Colleges care deeply about increasing their reputation and exclusivity, and test scores are a key way they can accomplish this. So much so that even schools that purport to not care about test scores, do care!
This is one of the key reasons schools allow SuperScoring – a score process in which they only formally review your highest score in each section of the SAT or ACT. It’s not a kindness, it’s so they can report higher average test scores!
It’s the same for test-optional schools. Usually, the students who choose to submit test scores are those who scored high. The result? Usually the year after a school becomes test-optional, their average SAT score for incoming freshmen goes up. And consequently, they look good.
Reason #3. Test score ranges encourage future applications.
A school’s average SAT or ACT score range doesn’t tell the whole story.
When colleges report the range of SAT or ACT scores that their freshmen class achieved, they usually give the 25th and 75th percentile. This reflect the average score range for that incoming class.
For example, you might see a university whose entering class had a 25th-75th SAT range of 1300-1500. If you earned a 1330, you might think you have a great shot at acceptance.
In truth, unless you have other outstanding parts of your application, your chances of admission are fairly small.
The bottom half of a school’s test score range reflect students with other decisive application factors such as athletics, performing arts, or other special distinctions. For a strong chance, you need to score closer to the 75th percentile.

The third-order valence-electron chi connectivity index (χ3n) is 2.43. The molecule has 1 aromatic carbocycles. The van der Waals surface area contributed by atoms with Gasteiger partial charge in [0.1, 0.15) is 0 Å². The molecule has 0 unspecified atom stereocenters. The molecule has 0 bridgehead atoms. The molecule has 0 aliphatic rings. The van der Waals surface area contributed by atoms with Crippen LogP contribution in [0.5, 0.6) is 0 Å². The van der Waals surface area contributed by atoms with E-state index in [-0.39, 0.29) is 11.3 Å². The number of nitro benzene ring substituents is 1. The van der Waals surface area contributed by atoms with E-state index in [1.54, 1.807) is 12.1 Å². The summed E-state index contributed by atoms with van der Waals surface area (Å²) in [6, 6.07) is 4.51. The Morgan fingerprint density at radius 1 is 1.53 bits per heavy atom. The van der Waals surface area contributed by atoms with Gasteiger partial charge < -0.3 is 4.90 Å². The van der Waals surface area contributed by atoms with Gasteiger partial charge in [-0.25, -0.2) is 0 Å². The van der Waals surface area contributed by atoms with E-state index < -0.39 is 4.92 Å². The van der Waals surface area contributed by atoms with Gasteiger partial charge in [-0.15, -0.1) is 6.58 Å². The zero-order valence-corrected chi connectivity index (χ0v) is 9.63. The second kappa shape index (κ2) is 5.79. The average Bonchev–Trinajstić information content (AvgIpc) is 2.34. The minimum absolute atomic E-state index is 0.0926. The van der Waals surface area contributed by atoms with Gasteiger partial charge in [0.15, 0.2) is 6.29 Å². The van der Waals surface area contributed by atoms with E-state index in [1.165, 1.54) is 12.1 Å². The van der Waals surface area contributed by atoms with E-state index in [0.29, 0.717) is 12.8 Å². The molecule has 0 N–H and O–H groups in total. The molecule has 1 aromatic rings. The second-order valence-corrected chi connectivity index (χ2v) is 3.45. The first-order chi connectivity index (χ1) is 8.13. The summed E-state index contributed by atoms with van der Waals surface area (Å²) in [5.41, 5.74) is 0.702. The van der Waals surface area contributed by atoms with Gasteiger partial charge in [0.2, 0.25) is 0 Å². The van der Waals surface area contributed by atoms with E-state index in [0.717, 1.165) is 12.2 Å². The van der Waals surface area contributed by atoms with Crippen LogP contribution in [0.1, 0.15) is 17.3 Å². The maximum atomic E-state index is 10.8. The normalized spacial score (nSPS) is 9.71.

Why don’t colleges make this clear?
They want to encourage many students to apply because the more applicants they have, the more they can reject, and the more their prestige grows.
This is even true of test-optional schools. When a college doesn’t require students to submit test scores, the number of applicants increases. However, they do not similarly raise the number of acceptances. The lower acceptance rate (the percentage of total applicants a school accepts) raises their reputation as “exclusive” and “selective.”
What this means for you
We may not like all the reasons behind it, but it’s clear your test scores matter a lot for college admissions. Use this knowledge to your advantage by preparing for the SAT or ACT and earning your highest possible score.
*2020 note: As a senior, we recommend that if you can take the SAT/ACT, you should. If your scores are good, submit them. It will be an advantage to you in this admission cycle. However, if you cannot, then start thinking of other ways to make your application shine through your essay, activities, or grades. If your 10th or 11th grader, we recommend you plan on taking the SAT or ACT. Start preparation in the fall to give yourself plenty of time to maximize your score. Then register for test dates that will be less in demand such as December SAT/ACT, February ACT, or March SAT.
Get started by signing up for a free SAT practice test, while seats are still available!